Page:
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Jul/Aug 2009 Book Reviews

Night music of a literary kind

Kazuo Ishiguro.
Nocturnes.

Faber. 2009. 221 pp.
ISBN: 978 0 571 24499 7

Reviewed by Ann Skea


Nocturne (definition): A pensive, melancholy musical composition; a night piece.

Buy now from Amazon! In some ways, Kazuo Ishiguro's story cycle, Nocturnes, fits this definition. The musical theme runs throughout the book and the individual stories are bitter-sweet expressions of the lives of his narrators. In other ways, these stories are not nocturnes at all. They are wry, perceptive character-studies and sometimes they are very funny, too.

Ishiguro's five stories have five different narrators. All but one are musicians; and the non-musician is passionate about American Broadway music, Irving Berlin, Cole Porter and singers like Sarah Vaughan. Of the musicians, there is a young English guitarist who writes his own songs and is looking for his big break; he feels unappreciated, especially by his long-suffering, hard-working sister and brother-in-law, with whom he is staying. Another, also a guitarist, has migrated to Venice from an Easter European county and plays with various cafe orchestras in St. Mark's Square; he gets curiously involved with the failing marriage of an aging American crooner who wants to create a romantic Venetian experience for his wife. Another narrator, rather older, is a jazz saxophonist who has been talked by his agent into having a face-lift; he embarks on a weird adventure with a fellow patient in the hotel where they are recuperating. And the narrator of the last story is another Venice cafe musician who tells the story of a Hungarian cellist and his involvement with an American woman whose mission in life is to create cellists of genius.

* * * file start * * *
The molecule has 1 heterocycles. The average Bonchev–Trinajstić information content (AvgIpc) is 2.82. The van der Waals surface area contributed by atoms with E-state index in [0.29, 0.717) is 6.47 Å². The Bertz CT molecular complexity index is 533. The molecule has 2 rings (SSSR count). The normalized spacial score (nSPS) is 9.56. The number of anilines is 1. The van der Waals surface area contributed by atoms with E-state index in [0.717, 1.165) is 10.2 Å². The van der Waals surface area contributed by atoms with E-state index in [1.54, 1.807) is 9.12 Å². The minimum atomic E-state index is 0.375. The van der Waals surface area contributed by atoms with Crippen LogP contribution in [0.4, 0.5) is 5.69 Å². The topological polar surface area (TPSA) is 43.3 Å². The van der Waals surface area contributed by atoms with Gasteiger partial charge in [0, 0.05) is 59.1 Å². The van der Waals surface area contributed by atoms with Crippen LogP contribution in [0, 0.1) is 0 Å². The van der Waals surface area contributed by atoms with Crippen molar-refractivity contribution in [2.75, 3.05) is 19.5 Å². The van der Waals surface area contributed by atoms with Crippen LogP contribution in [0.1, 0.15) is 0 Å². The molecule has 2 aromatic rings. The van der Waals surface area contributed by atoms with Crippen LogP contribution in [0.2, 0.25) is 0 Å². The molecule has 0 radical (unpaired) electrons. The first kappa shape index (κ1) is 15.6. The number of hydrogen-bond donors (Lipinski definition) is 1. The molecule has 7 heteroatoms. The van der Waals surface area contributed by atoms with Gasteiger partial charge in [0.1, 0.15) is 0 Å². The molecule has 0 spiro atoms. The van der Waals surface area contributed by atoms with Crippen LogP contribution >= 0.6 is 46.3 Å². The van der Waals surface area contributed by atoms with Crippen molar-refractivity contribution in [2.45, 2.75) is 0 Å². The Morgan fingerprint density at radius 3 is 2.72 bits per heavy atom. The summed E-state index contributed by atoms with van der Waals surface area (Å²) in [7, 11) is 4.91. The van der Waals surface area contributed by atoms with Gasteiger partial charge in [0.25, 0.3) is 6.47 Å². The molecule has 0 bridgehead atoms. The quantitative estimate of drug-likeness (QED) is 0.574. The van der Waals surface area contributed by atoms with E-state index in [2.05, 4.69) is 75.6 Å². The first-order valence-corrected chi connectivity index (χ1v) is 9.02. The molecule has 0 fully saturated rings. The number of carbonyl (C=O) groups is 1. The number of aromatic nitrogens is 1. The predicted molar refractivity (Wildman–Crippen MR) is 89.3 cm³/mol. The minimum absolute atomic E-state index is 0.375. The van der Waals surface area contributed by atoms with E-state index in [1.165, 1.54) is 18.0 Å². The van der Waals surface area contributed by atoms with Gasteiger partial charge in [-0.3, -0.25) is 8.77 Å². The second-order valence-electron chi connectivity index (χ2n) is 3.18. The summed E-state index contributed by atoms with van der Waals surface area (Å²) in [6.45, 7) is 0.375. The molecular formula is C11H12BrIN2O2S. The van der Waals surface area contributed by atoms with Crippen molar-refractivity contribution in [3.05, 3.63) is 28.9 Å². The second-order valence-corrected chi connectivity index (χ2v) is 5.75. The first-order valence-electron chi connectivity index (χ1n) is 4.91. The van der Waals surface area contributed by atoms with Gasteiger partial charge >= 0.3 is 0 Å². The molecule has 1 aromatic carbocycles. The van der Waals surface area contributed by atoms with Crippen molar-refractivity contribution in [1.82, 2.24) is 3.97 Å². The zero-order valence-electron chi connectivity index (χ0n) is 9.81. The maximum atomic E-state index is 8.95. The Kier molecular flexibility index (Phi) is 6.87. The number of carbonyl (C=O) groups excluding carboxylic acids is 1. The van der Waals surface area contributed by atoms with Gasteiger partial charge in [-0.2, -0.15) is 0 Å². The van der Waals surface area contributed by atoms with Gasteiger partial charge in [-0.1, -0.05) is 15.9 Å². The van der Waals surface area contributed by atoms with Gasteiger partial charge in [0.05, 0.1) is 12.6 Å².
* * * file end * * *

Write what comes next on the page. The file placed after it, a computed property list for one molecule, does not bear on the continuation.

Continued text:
Two of the stories are set in Venice and two have characters which overlap, but each story is as different as its narrator. Ishiguro has a wonderful ear for speech patterns. His young misunderstood song-writer, living rent-free at the cafe in the Malvern Hills run by his sister, speaks like any selfish young man with a chip on his shoulder who remains convinced, against all available evidence, that he is in the right. Ishiguro's middle-aged music lover is clearly a loser in the eyes of his oldest married friends, but it is clear from their conversations with him that they are as self-deluded as he is. And the Hungarian cellist, newly resident in Venice, has the touchy, defensive "voice" of an uncertain but proud young man who is afraid he might be being patronized.

Ishiguro is equally at home with female voices and he manages, in the demanding brevity of a short story, to create people whose characters show through their speech and actions. Each, sadly, is a flawed human being. But aren't we all? In two of the stories the flaws in the narrator's character create situations which are bizarre, funny and almost unbelievable, but Ishiguro carries this off with aplomb.

In spite of the humour, these nocturnes are, in the end, gentle, sad depictions of dreamers. Ishiguro's narrators are people who, however misguided they may be and whatever blunt realities of life confront them, cling optimistically to their own romantic vision. Night music? Perhaps. Beautifully played? Certainly.

 

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